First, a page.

The ruling on jurisdiction is provisional until the interested persons have been notified and given the opportunity to submit a defence. However, it is highly unlikely that the ruling on jurisdiction will be reversed. The final hearing of the case will most likely take place during the summer of 2011.
It should be noted that the Court is fully aware of the significance of its judgment in creating an alternative venue to declare international collective settlements in mass claims binding on all class members. The Court explicitly referred to the limitations for the U.S. courts to do so in securities and anti-trust cases as a result of the U.S. Supreme Court’s decisions in Morrison v. National Australia Bank and Hoffman-La Roche v. Empagran.
The WCAM is the only European statute that provides for a procedure to declare a collective settlement in a mass litigation case binding on all class members on an "opt out" basis. Using the Shell decision as a precedent, the Converium decision confirms that the Amsterdam Court has not only jurisdiction to declare an international collective settlement binding on all class members, whether they are domiciled in Europe, the United States or elsewhere, but also an appetite to facilitate such settlements even if the parties to the settlement and the class members hardly have any connection to the Netherlands.
The judgment of the Court must be recognised in all EU Member States, Switzerland, Iceland and Norway. Whether the judgment is able to be recognised in other countries depends on their respective laws. As the Ahold decision proves, the Netherlands is willing to recognise a court-approved U.S. class action settlement so that any class members who did not opt out are bound by the settlement. Whether that would be sufficient for U.S. courts to recognise a court-approved WCAM settlement remains to be seen.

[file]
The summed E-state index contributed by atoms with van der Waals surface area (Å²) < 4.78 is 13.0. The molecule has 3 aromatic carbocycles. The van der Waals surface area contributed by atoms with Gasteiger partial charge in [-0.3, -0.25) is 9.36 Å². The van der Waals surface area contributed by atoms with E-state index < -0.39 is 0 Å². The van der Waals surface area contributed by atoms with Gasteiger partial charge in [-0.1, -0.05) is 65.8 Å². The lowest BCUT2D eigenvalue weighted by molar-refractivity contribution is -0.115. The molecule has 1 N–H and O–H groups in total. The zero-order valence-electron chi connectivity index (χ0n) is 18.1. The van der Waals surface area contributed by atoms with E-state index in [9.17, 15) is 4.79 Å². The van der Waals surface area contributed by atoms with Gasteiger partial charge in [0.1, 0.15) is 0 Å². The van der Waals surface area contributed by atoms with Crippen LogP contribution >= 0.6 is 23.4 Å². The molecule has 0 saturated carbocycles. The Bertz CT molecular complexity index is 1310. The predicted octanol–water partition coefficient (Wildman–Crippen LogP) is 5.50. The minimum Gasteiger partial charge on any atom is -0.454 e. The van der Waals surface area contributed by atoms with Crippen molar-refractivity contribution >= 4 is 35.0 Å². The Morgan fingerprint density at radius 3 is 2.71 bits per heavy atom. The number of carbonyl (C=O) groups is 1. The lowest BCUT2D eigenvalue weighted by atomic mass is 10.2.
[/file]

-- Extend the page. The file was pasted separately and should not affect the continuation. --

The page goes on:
Because the Netherlands is the only European country in which a collective settlement in a mass litigation case can be declared binding on all class members on an “opt out” basis and such a decision has to be recognised in the rest of Europe, the Netherlands is Europe’s most attractive venue to facilitate such settlements. It is irrelevant in this respect whether the settlement is the outcome of class action litigation or not and if so, in which country such litigation took place.